Environmental ranges
  Depth range (m): 0 - 79
  Temperature range (°C): 24.091 - 28.770
  Nitrate (umol/L): 0.033 - 0.895
  Salinity (PPS): 33.032 - 35.464
  Oxygen (ml/l): 4.447 - 4.932
  Phosphate (umol/l): 0.067 - 0.238
  Silicate (umol/l): 1.005 - 4.493

Graphical representation

Depth range (m): 0 - 79

Temperature range (°C): 24.091 - 28.770

Nitrate (umol/L): 0.033 - 0.895

Salinity (PPS): 33.032 - 35.464

Oxygen (ml/l): 4.447 - 4.932

Phosphate (umol/l): 0.067 - 0.238

Silicate (umol/l): 1.005 - 4.493
 
Note: this information has not been validated. Check this *note*. Your feedback is most welcome.

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Molecular Biology and Genetics

Molecular Biology

Barcode data: Stichopus chloronotus

The following is a representative barcode sequence, the centroid of all available sequences for this species.


There are 15 barcode sequences available from BOLD and GenBank.

Below is a sequence of the barcode region Cytochrome oxidase subunit 1 (COI or COX1) from a member of the species.

See the BOLD taxonomy browser for more complete information about this specimen and other sequences.

ATGAACAAAATGAGATTTTGGCTAGTTCCTCCTTCTTTTATTCTTTTACTAGCCTCAGCCGGAGTCGAAAGAGGTGCTGGAACTGGATGAACAATTTACCCACCACTCTCGAGAAACATTGCGCATGCAGGAGGATCAGTGGATCTA---GCCATTTTCTCCCTCCACTTAGCAGGAGCATCCTCCATCCTTGCCTCAATTAATTTCATTACCACAATAATAAAAATGCGAACACCAGGAATCACTTTTGACCGACTTCCTTTATTTGTTTGATCAGTCTTTATAACGGCGTTTTTATTATTACTTAGACTTCCGGTTCTAGCCGGA---GCTATAACTATGCTTCTTACAGACCGAAAAATAAAAACTACCTTTTTTGACCCTGCTGGTGGGGGAGACCCTATACTATTCCAACATCTTTTTTGATTCTTTGGGCATCCAGAAGTTTATATCCTTATTCTTCCAGGGTTTGGAATGATCTCTCATGTAATAGCTCATTACAGAGGAAAGCAA---GAACCTTTTGGTTATCTAGGAATGGTGTATGCCATGGTCGCCATCGGT------------------------------------------------------------------------------------------------------------------------------------------------------------------------------------------------------------------------------------------------------------------------------------------------------------------------------------------------------------------------------------------------------------------------------------------------------------------------------------------------------------------------------------------------------------------------------------------------------------------------------------------ATC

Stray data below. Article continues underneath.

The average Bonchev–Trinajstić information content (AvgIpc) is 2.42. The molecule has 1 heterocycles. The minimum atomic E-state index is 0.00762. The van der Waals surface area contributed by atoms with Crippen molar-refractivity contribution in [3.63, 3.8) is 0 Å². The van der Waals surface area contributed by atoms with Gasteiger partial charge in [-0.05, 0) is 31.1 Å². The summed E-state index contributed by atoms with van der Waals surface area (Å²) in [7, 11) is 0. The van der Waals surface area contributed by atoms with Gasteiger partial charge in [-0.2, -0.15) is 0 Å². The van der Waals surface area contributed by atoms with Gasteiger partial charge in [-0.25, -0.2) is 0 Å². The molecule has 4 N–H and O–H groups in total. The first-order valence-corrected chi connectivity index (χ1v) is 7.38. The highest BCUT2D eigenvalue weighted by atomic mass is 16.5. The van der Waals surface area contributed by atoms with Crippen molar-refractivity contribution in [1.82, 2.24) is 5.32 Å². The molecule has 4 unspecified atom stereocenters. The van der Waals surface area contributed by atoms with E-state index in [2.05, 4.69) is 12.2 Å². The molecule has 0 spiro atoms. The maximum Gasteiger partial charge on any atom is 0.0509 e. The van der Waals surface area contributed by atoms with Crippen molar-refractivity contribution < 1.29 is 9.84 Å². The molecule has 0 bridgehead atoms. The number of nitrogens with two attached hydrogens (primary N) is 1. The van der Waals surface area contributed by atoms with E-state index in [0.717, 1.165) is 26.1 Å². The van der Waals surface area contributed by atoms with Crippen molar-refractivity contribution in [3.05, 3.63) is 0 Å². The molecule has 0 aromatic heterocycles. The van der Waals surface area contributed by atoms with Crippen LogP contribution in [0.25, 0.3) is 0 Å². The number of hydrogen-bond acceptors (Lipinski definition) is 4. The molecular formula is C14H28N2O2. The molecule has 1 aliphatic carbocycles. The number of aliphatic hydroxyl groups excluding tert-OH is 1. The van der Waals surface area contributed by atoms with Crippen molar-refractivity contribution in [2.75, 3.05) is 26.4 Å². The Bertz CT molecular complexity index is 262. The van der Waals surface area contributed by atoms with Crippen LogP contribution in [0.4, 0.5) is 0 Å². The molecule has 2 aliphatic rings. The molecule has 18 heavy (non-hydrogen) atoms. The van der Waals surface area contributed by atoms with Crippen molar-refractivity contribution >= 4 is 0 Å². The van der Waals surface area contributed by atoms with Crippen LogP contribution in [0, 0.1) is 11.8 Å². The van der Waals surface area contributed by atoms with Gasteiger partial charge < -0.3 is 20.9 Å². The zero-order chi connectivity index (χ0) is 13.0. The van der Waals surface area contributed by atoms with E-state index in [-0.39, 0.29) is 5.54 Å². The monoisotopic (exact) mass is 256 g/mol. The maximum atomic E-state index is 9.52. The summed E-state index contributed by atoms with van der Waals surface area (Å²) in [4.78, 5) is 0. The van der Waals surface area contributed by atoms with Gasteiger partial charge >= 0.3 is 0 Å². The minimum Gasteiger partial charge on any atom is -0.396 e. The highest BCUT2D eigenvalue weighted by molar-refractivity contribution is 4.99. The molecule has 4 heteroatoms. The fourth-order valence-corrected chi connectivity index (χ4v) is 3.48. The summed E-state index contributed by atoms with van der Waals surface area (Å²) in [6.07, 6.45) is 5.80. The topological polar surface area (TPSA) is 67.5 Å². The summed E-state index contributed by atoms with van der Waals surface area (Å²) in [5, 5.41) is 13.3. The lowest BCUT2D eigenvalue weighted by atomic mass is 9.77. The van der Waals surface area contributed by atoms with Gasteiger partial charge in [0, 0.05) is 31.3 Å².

-- end --

Download FASTA File

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Statistics of barcoding coverage: Stichopus chloronotus

Barcode of Life Data Systems (BOLDS) Stats
Public Records: 15
Specimens with Barcodes: 32
Species With Barcodes: 1
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Genomic DNA is available from 1 specimen with morphological vouchers housed at CSIRO, Australian National Fish Collection
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Conservation

Conservation Status

IUCN Red List Assessment


Red List Category
LC
Least Concern

Red List Criteria

Version
3.1

Year Assessed
2013

Assessor/s
Conand, C., Gamboa, R. & Purcell, S.

Reviewer/s
Polidoro, B., Knapp, L., Harwell, H. & Carpenter, K.E.

Contributor/s

Justification
This species is widespread in the Indo-Pacific, and is considered common. It is relatively small bodied, and is targeted in many parts of its range. However, it is found in high densities, is fast-growing and can reproduce by both sexual and asexual reproduction (transverse fission) at different seasons. At this time, there is no current indication of widespread decline. It is listed as Least Concern. However, this species should be carefully monitored if fishing pressure increases, given its shallow depth range and medium commercial value.